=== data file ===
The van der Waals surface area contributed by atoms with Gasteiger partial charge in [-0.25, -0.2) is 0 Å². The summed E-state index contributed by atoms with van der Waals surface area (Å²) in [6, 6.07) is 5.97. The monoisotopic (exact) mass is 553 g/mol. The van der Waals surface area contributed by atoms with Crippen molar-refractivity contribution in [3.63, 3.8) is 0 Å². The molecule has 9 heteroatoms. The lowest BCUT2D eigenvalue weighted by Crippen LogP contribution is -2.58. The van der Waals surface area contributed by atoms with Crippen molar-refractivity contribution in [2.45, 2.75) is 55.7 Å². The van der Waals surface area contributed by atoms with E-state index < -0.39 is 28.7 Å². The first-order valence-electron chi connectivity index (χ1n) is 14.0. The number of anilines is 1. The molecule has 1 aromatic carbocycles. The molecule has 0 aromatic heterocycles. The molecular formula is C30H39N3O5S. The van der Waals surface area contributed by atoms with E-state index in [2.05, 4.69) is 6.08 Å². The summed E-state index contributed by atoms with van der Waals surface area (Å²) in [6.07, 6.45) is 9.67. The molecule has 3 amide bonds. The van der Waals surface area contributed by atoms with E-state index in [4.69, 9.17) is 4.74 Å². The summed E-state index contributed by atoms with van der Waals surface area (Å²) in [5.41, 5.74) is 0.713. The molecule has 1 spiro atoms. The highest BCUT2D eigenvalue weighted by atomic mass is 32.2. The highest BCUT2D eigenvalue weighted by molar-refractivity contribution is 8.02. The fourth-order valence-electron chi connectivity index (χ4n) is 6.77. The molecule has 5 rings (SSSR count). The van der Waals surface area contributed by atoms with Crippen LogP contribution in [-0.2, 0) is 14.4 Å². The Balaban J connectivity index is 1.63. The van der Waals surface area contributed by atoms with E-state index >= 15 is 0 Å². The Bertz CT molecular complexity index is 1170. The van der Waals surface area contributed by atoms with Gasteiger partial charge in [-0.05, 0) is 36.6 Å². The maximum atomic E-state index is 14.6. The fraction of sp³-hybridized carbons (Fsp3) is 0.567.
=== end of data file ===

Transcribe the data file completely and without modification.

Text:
The van der Waals surface area contributed by atoms with Gasteiger partial charge in [-0.25, -0.2) is 0 Å². The summed E-state index contributed by atoms with van der Waals surface area (Å²) in [6, 6.07) is 5.97. The monoisotopic (exact) mass is 553 g/mol. The van der Waals surface area contributed by atoms with Crippen molar-refractivity contribution in [3.63, 3.8) is 0 Å². The molecule has 9 heteroatoms. The lowest BCUT2D eigenvalue weighted by Crippen LogP contribution is -2.58. The van der Waals surface area contributed by atoms with Crippen molar-refractivity contribution in [2.45, 2.75) is 55.7 Å². The van der Waals surface area contributed by atoms with E-state index < -0.39 is 28.7 Å². The first-order valence-electron chi connectivity index (χ1n) is 14.0. The number of anilines is 1. The molecule has 1 aromatic carbocycles. The molecule has 0 aromatic heterocycles. The molecular formula is C30H39N3O5S. The van der Waals surface area contributed by atoms with E-state index in [2.05, 4.69) is 6.08 Å². The summed E-state index contributed by atoms with van der Waals surface area (Å²) in [6.07, 6.45) is 9.67. The molecule has 3 amide bonds. The van der Waals surface area contributed by atoms with E-state index in [4.69, 9.17) is 4.74 Å². The summed E-state index contributed by atoms with van der Waals surface area (Å²) in [5.41, 5.74) is 0.713. The molecule has 1 spiro atoms. The highest BCUT2D eigenvalue weighted by atomic mass is 32.2. The highest BCUT2D eigenvalue weighted by molar-refractivity contribution is 8.02. The fourth-order valence-electron chi connectivity index (χ4n) is 6.77. The molecule has 5 rings (SSSR count). The van der Waals surface area contributed by atoms with Crippen LogP contribution in [-0.2, 0) is 14.4 Å². The Balaban J connectivity index is 1.63. The van der Waals surface area contributed by atoms with E-state index >= 15 is 0 Å². The Bertz CT molecular complexity index is 1170. The van der Waals surface area contributed by atoms with Gasteiger partial charge in [-0.05, 0) is 36.6 Å². The maximum atomic E-state index is 14.6. The fraction of sp³-hybridized carbons (Fsp3) is 0.567.